FRENCH SCHOLARSHIP –  The G. Edward French Scholarship* is awarded annually by the Vestry of the Chapel of the Cross to one or more regularly enrolled full-time undergraduate students in the University of North Carolina at Chapel Hill.  The recipient must be a communicant of the Episcopal Church** or a church within the Anglican Communion.  Primary consideration is given to evidence of past and/or present active involvement in the mission of the Church whether at the parish or diocesan level or through outreach to the community or to the world at large.  Each scholarship recipient must maintain a grade point average of at least 2.0.  Failure to maintain a 2.0 average shall constitute grounds for revocation of the award.

Application Procedure – Applications shall be submitted in writing to the French Scholarship Committee of the Chapel of the Cross and shall be deposited in the Episcopal Campus Ministry mailbox in the Church office.  Application forms and information are available in the Church office. Applicants for the French Scholarship shall also submit a proposal for a service project for the parish or the diocese, the community or the world at large.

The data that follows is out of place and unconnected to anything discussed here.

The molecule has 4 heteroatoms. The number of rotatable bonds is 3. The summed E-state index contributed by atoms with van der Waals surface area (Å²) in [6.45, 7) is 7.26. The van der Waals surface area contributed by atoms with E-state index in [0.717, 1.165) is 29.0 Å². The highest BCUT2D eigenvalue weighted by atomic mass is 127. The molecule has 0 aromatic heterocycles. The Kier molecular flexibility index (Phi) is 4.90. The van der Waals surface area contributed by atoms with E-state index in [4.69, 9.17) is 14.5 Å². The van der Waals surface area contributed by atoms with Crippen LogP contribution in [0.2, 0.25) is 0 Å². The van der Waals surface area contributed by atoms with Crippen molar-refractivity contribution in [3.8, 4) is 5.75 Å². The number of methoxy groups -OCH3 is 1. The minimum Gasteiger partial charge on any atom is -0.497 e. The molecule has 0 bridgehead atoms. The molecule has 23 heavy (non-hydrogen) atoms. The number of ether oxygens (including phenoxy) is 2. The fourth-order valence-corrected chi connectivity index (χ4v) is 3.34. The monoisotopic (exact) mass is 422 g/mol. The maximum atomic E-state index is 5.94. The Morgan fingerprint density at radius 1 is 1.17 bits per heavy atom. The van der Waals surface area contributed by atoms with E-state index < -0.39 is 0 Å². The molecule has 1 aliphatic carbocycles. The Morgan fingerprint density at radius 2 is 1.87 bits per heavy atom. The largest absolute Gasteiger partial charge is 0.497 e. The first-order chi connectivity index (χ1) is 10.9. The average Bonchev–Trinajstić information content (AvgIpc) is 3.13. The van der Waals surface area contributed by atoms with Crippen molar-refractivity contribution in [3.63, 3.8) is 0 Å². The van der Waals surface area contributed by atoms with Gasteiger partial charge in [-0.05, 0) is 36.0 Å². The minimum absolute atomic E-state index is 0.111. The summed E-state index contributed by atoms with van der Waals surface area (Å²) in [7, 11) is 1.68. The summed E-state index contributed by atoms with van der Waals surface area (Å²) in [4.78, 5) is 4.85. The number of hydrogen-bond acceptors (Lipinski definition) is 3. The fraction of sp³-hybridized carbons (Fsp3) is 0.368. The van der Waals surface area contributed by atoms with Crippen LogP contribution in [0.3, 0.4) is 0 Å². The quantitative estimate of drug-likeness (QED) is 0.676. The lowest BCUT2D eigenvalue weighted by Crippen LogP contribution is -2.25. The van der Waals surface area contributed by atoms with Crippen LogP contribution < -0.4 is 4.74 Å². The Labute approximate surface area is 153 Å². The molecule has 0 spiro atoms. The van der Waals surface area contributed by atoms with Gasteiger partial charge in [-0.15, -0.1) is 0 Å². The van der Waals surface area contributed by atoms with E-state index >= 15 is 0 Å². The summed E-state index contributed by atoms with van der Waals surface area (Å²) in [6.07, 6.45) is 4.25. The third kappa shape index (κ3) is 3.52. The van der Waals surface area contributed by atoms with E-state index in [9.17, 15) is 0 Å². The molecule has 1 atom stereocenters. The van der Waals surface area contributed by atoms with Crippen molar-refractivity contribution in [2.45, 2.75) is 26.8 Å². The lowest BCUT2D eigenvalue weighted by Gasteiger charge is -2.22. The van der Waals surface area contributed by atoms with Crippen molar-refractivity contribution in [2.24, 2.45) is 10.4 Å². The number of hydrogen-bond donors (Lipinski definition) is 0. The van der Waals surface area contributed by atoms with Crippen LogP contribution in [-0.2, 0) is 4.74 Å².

Administration – Applications are solicited annually through the Episcopal Campus Ministry and parish publications.  Applications will be reviewed by a three-member panel of the University Ministry Committee, appointed by the chair. The panel will submit its recommendations to the Vestry for its approval.

 * The French Scholarship honors the life and service of G. Edward French. It does not require any commitment to the study of French history, culture, or language.

** Constitution and Canons of the Episcopal Church, 1985. Title I. Canon 17, Sect. 1(a) and Sect 2(a) Definitions.  A member of this Church is a person who has been baptized with water in the Name of the Father, and of the Son, and of the Holy Spirit, and whose baptism has been duly recorded in this Church. A    communicant is a member who has received the Holy Communion in this Church at least three times during the preceding year.